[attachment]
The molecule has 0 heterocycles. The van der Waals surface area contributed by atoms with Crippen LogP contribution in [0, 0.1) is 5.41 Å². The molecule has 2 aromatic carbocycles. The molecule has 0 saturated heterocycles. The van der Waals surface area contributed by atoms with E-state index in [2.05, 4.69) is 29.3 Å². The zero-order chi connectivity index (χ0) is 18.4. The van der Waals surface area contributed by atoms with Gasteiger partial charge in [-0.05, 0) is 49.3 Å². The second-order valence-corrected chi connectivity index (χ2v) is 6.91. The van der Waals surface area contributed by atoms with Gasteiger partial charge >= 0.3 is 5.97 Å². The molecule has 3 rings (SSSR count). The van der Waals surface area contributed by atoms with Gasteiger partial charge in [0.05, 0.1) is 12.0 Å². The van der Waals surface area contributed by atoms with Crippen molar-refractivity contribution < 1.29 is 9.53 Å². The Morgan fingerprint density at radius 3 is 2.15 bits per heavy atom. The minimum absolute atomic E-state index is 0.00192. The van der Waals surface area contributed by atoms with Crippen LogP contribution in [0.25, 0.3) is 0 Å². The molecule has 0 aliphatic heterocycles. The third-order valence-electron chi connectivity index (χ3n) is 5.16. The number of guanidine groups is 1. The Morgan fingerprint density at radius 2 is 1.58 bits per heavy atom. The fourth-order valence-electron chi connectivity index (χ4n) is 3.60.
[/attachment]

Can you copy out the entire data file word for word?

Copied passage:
The molecule has 0 heterocycles. The van der Waals surface area contributed by atoms with Crippen LogP contribution in [0, 0.1) is 5.41 Å². The molecule has 2 aromatic carbocycles. The molecule has 0 saturated heterocycles. The van der Waals surface area contributed by atoms with E-state index in [2.05, 4.69) is 29.3 Å². The zero-order chi connectivity index (χ0) is 18.4. The van der Waals surface area contributed by atoms with Gasteiger partial charge in [-0.05, 0) is 49.3 Å². The second-order valence-corrected chi connectivity index (χ2v) is 6.91. The van der Waals surface area contributed by atoms with Gasteiger partial charge >= 0.3 is 5.97 Å². The molecule has 3 rings (SSSR count). The van der Waals surface area contributed by atoms with Gasteiger partial charge in [0.05, 0.1) is 12.0 Å². The van der Waals surface area contributed by atoms with Crippen molar-refractivity contribution < 1.29 is 9.53 Å². The Morgan fingerprint density at radius 3 is 2.15 bits per heavy atom. The minimum absolute atomic E-state index is 0.00192. The van der Waals surface area contributed by atoms with Crippen LogP contribution in [0.25, 0.3) is 0 Å². The molecule has 0 aliphatic heterocycles. The third-order valence-electron chi connectivity index (χ3n) is 5.16. The number of guanidine groups is 1. The Morgan fingerprint density at radius 2 is 1.58 bits per heavy atom. The fourth-order valence-electron chi connectivity index (χ4n) is 3.60.